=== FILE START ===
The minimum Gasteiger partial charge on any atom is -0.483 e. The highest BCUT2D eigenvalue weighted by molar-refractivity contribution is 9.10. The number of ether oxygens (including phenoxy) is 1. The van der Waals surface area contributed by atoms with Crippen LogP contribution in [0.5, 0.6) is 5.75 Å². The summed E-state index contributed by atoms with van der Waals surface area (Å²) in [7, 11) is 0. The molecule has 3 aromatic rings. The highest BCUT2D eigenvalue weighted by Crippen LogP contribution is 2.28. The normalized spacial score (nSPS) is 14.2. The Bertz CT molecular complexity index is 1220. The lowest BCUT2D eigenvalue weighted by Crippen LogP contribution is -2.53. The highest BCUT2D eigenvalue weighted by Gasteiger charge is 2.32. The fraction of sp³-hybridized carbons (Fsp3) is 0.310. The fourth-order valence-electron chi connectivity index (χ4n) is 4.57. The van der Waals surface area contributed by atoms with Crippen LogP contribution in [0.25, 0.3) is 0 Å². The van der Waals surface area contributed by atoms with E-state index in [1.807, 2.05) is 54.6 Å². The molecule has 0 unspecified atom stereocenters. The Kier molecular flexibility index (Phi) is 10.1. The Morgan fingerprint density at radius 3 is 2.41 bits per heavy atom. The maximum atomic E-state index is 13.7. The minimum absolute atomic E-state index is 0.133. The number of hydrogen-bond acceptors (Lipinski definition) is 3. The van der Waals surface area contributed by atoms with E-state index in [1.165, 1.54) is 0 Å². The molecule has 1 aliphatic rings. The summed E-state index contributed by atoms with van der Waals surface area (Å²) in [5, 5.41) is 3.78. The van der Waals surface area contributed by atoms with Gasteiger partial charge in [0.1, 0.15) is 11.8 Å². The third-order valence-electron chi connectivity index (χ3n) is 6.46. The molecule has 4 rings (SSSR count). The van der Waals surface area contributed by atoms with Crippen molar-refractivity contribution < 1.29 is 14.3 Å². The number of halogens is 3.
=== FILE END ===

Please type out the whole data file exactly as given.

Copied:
The minimum Gasteiger partial charge on any atom is -0.483 e. The highest BCUT2D eigenvalue weighted by molar-refractivity contribution is 9.10. The number of ether oxygens (including phenoxy) is 1. The van der Waals surface area contributed by atoms with Crippen LogP contribution in [0.5, 0.6) is 5.75 Å². The summed E-state index contributed by atoms with van der Waals surface area (Å²) in [7, 11) is 0. The molecule has 3 aromatic rings. The highest BCUT2D eigenvalue weighted by Crippen LogP contribution is 2.28. The normalized spacial score (nSPS) is 14.2. The Bertz CT molecular complexity index is 1220. The lowest BCUT2D eigenvalue weighted by Crippen LogP contribution is -2.53. The highest BCUT2D eigenvalue weighted by Gasteiger charge is 2.32. The fraction of sp³-hybridized carbons (Fsp3) is 0.310. The fourth-order valence-electron chi connectivity index (χ4n) is 4.57. The van der Waals surface area contributed by atoms with Crippen LogP contribution in [0.25, 0.3) is 0 Å². The van der Waals surface area contributed by atoms with E-state index in [1.807, 2.05) is 54.6 Å². The molecule has 0 unspecified atom stereocenters. The Kier molecular flexibility index (Phi) is 10.1. The Morgan fingerprint density at radius 3 is 2.41 bits per heavy atom. The maximum atomic E-state index is 13.7. The minimum absolute atomic E-state index is 0.133. The number of hydrogen-bond acceptors (Lipinski definition) is 3. The van der Waals surface area contributed by atoms with E-state index in [1.165, 1.54) is 0 Å². The molecule has 1 aliphatic rings. The summed E-state index contributed by atoms with van der Waals surface area (Å²) in [5, 5.41) is 3.78. The van der Waals surface area contributed by atoms with Gasteiger partial charge in [0.1, 0.15) is 11.8 Å². The third-order valence-electron chi connectivity index (χ3n) is 6.46. The molecule has 4 rings (SSSR count). The van der Waals surface area contributed by atoms with Crippen molar-refractivity contribution < 1.29 is 14.3 Å². The number of halogens is 3.